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Publié : 23 février

Let’s talk about college in the USA !

by Rose Landau, our former American language assistant.

As an American exchange student at La Sorbonne Nouvelle, I have noticed many interesting differences between French and American universities.

Like in France, Americans usually begin college the fall after we graduate from High School. However, which school we go to is a complicated decision.

Americans must apply to schools they want to attend, and the universities decide who is admitted based on a long list of factors:which classes a candidate chose to take in high school, the grades he or she received in these classes, SAT (Scholastic Assessment Test) scores, extra-curricular activities, essays, letters of recommendation, race, geographic location, intended major (a major is a subject you choose to specialize in)... The standards vary widely. Some schools accept any student with a high school diploma, and some schools like the Ivy League schools accept less than ten percent of students who apply.

It is often said that the most difficult part of one’s college career is being accepted ! This is because American universities are a kind of business. They don’t want students to stop attending before the four years it usually takes to complete a bachelor’s degree because they don’t want to lose the tuition money.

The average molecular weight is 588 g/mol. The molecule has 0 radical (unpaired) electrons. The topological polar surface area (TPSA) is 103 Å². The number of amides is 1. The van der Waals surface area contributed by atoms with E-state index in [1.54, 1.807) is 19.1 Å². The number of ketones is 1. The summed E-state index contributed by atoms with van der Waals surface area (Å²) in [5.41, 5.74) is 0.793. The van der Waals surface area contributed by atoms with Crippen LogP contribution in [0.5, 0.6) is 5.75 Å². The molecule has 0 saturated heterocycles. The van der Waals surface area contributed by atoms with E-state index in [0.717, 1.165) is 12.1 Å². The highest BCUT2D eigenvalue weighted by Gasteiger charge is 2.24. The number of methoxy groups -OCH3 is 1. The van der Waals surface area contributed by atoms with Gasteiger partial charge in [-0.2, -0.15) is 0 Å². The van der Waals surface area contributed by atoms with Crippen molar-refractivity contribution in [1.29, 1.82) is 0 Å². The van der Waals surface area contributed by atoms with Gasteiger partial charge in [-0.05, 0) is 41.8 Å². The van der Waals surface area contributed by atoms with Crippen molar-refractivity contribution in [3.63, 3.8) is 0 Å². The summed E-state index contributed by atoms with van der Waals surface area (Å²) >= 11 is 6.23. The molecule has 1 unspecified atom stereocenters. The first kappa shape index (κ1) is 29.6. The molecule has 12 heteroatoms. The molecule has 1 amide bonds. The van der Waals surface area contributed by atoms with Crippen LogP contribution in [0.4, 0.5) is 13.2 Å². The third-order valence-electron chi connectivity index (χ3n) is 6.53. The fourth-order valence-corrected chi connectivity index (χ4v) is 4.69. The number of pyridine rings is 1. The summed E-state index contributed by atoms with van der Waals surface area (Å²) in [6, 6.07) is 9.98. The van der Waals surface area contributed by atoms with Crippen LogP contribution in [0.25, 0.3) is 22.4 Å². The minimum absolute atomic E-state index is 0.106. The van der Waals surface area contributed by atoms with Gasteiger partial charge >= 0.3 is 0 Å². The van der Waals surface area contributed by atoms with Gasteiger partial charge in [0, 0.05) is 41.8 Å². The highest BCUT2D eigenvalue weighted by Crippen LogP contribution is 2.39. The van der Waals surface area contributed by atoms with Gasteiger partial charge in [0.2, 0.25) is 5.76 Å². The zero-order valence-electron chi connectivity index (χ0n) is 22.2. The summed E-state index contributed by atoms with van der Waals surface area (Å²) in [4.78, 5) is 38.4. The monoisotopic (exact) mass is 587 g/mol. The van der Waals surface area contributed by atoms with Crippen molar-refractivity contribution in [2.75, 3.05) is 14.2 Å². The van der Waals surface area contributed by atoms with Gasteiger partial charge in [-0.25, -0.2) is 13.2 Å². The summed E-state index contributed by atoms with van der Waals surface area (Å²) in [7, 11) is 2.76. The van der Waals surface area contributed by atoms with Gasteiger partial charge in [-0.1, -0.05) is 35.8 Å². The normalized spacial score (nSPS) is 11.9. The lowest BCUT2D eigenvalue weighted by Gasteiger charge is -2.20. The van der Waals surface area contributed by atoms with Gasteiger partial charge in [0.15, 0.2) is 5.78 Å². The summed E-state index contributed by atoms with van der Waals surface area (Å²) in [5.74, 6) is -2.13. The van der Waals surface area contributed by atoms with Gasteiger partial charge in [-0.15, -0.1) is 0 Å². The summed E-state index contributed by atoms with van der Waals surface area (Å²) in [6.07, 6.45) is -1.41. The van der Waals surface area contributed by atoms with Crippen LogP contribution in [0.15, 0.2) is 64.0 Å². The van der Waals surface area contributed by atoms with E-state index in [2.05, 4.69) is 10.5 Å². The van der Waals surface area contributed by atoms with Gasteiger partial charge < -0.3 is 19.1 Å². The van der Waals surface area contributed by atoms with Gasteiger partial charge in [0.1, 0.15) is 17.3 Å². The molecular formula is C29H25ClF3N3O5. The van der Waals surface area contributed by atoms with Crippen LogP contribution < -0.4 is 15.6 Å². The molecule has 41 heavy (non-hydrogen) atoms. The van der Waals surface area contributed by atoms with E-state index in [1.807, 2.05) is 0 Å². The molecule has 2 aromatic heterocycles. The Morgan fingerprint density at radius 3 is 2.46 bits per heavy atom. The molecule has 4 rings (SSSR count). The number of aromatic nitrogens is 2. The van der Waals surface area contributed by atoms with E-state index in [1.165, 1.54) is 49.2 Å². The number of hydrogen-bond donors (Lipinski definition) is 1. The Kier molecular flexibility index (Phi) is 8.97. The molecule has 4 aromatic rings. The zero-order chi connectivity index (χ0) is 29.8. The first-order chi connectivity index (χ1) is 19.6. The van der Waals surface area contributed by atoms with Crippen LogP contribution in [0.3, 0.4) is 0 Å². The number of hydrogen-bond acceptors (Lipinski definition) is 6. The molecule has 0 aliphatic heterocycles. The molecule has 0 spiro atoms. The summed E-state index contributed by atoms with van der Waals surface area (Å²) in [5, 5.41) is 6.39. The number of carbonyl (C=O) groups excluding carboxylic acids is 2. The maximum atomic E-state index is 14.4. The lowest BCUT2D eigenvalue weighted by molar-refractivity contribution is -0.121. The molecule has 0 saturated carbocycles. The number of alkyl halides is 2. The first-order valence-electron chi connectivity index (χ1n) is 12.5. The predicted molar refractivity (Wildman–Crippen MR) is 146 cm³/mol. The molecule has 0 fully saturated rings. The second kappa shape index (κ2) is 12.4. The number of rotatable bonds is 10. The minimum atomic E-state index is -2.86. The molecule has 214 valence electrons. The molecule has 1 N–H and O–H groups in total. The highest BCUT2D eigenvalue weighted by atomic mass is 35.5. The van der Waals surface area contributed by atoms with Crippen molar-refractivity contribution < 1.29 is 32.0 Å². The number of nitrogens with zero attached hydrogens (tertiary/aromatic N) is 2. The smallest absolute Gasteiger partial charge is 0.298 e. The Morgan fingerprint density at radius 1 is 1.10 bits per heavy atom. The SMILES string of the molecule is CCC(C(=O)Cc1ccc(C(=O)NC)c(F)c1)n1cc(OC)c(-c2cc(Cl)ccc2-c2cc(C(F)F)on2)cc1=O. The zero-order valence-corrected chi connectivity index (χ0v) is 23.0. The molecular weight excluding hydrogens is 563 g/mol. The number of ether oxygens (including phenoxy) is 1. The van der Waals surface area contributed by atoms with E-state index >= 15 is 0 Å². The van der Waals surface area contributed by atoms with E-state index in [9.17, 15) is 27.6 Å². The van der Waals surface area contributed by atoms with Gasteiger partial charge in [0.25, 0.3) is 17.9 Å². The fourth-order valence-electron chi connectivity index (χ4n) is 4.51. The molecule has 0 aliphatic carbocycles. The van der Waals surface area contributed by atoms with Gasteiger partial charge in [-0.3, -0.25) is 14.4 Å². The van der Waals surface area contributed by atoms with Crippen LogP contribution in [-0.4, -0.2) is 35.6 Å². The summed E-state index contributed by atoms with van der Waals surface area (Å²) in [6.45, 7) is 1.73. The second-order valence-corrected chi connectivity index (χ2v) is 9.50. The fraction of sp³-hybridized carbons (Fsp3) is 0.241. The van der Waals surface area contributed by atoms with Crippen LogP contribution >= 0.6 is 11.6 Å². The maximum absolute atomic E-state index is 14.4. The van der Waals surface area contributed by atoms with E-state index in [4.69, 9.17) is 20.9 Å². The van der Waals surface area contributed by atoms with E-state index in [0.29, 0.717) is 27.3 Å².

Many American students live on campus, in dorms (dormitories), or if they are lucky, apartments.
My school, the University at Albany, requires all Freshmen (first-year students) to live on campus if they don’t live within a certain radius of the school, which is not unusual.

Freshmen usually come to college with an idea about what they want to study (although some have no idea !), but they usually have to wait a semester to officially declare a major, and even then they can change their mind. Not all of our classes are in our major. Many students also select a minor, and there are certain classes like math, science, history, etc. that everyone has to take.

Unlike in France, college is thought of as an experience and not just the next level of one’s education.